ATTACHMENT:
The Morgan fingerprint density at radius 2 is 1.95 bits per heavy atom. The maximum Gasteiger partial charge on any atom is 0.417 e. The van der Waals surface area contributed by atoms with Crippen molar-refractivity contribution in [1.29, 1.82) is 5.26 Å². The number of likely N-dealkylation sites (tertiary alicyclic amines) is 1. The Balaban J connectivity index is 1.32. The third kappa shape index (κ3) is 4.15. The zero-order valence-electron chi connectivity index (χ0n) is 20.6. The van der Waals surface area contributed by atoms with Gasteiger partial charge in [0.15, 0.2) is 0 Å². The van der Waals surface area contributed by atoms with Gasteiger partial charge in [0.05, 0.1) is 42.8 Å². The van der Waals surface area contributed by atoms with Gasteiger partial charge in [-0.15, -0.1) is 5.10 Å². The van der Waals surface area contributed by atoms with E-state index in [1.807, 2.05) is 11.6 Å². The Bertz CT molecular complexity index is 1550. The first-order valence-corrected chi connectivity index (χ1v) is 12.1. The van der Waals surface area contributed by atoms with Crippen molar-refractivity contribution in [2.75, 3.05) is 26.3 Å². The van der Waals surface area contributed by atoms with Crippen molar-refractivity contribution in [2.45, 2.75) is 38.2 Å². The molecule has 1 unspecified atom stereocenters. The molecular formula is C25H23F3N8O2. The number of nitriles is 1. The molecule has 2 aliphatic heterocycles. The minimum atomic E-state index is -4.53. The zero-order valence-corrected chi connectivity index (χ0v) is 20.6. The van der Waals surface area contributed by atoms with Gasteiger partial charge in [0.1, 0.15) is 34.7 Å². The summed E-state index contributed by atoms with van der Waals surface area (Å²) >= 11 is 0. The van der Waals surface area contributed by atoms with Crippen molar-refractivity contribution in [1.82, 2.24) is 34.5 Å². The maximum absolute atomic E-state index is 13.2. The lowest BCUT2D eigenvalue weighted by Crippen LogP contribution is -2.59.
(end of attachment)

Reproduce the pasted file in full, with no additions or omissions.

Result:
The Morgan fingerprint density at radius 2 is 1.95 bits per heavy atom. The maximum Gasteiger partial charge on any atom is 0.417 e. The van der Waals surface area contributed by atoms with Crippen molar-refractivity contribution in [1.29, 1.82) is 5.26 Å². The number of likely N-dealkylation sites (tertiary alicyclic amines) is 1. The Balaban J connectivity index is 1.32. The third kappa shape index (κ3) is 4.15. The zero-order valence-electron chi connectivity index (χ0n) is 20.6. The van der Waals surface area contributed by atoms with Gasteiger partial charge in [0.15, 0.2) is 0 Å². The van der Waals surface area contributed by atoms with Gasteiger partial charge in [0.05, 0.1) is 42.8 Å². The van der Waals surface area contributed by atoms with Gasteiger partial charge in [-0.15, -0.1) is 5.10 Å². The van der Waals surface area contributed by atoms with E-state index in [1.807, 2.05) is 11.6 Å². The Bertz CT molecular complexity index is 1550. The first-order valence-corrected chi connectivity index (χ1v) is 12.1. The van der Waals surface area contributed by atoms with Crippen molar-refractivity contribution in [2.75, 3.05) is 26.3 Å². The van der Waals surface area contributed by atoms with Crippen molar-refractivity contribution in [2.45, 2.75) is 38.2 Å². The molecule has 1 unspecified atom stereocenters. The molecular formula is C25H23F3N8O2. The number of nitriles is 1. The molecule has 2 aliphatic heterocycles. The minimum atomic E-state index is -4.53. The zero-order valence-corrected chi connectivity index (χ0v) is 20.6. The van der Waals surface area contributed by atoms with Gasteiger partial charge in [0.1, 0.15) is 34.7 Å². The summed E-state index contributed by atoms with van der Waals surface area (Å²) >= 11 is 0. The van der Waals surface area contributed by atoms with Crippen molar-refractivity contribution in [1.82, 2.24) is 34.5 Å². The maximum absolute atomic E-state index is 13.2. The lowest BCUT2D eigenvalue weighted by Crippen LogP contribution is -2.59.